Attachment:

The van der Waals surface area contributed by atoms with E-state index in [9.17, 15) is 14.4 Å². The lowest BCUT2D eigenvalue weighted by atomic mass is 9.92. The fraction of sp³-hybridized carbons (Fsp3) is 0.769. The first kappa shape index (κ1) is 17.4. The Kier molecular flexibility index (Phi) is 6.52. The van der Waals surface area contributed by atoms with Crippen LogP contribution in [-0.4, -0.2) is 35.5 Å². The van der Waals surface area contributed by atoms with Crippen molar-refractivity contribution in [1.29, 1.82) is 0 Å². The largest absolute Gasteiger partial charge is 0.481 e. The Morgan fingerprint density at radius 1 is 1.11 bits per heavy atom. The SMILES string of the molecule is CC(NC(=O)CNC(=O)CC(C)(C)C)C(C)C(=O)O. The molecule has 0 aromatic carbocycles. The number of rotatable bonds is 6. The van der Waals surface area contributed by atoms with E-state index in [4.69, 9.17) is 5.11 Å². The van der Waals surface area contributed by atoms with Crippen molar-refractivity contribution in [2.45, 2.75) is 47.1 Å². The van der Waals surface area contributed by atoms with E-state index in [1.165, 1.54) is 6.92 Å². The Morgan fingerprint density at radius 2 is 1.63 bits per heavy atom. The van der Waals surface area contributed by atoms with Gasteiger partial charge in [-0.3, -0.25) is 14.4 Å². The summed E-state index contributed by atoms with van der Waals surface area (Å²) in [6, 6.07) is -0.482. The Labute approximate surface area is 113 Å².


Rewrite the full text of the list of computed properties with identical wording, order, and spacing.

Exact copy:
The van der Waals surface area contributed by atoms with E-state index in [9.17, 15) is 14.4 Å². The lowest BCUT2D eigenvalue weighted by atomic mass is 9.92. The fraction of sp³-hybridized carbons (Fsp3) is 0.769. The first kappa shape index (κ1) is 17.4. The Kier molecular flexibility index (Phi) is 6.52. The van der Waals surface area contributed by atoms with Crippen LogP contribution in [-0.4, -0.2) is 35.5 Å². The van der Waals surface area contributed by atoms with Crippen molar-refractivity contribution in [1.29, 1.82) is 0 Å². The largest absolute Gasteiger partial charge is 0.481 e. The Morgan fingerprint density at radius 1 is 1.11 bits per heavy atom. The SMILES string of the molecule is CC(NC(=O)CNC(=O)CC(C)(C)C)C(C)C(=O)O. The molecule has 0 aromatic carbocycles. The number of rotatable bonds is 6. The van der Waals surface area contributed by atoms with E-state index in [4.69, 9.17) is 5.11 Å². The van der Waals surface area contributed by atoms with Crippen molar-refractivity contribution in [2.45, 2.75) is 47.1 Å². The van der Waals surface area contributed by atoms with E-state index in [1.165, 1.54) is 6.92 Å². The Morgan fingerprint density at radius 2 is 1.63 bits per heavy atom. The van der Waals surface area contributed by atoms with Gasteiger partial charge in [-0.3, -0.25) is 14.4 Å². The summed E-state index contributed by atoms with van der Waals surface area (Å²) in [6, 6.07) is -0.482. The Labute approximate surface area is 113 Å².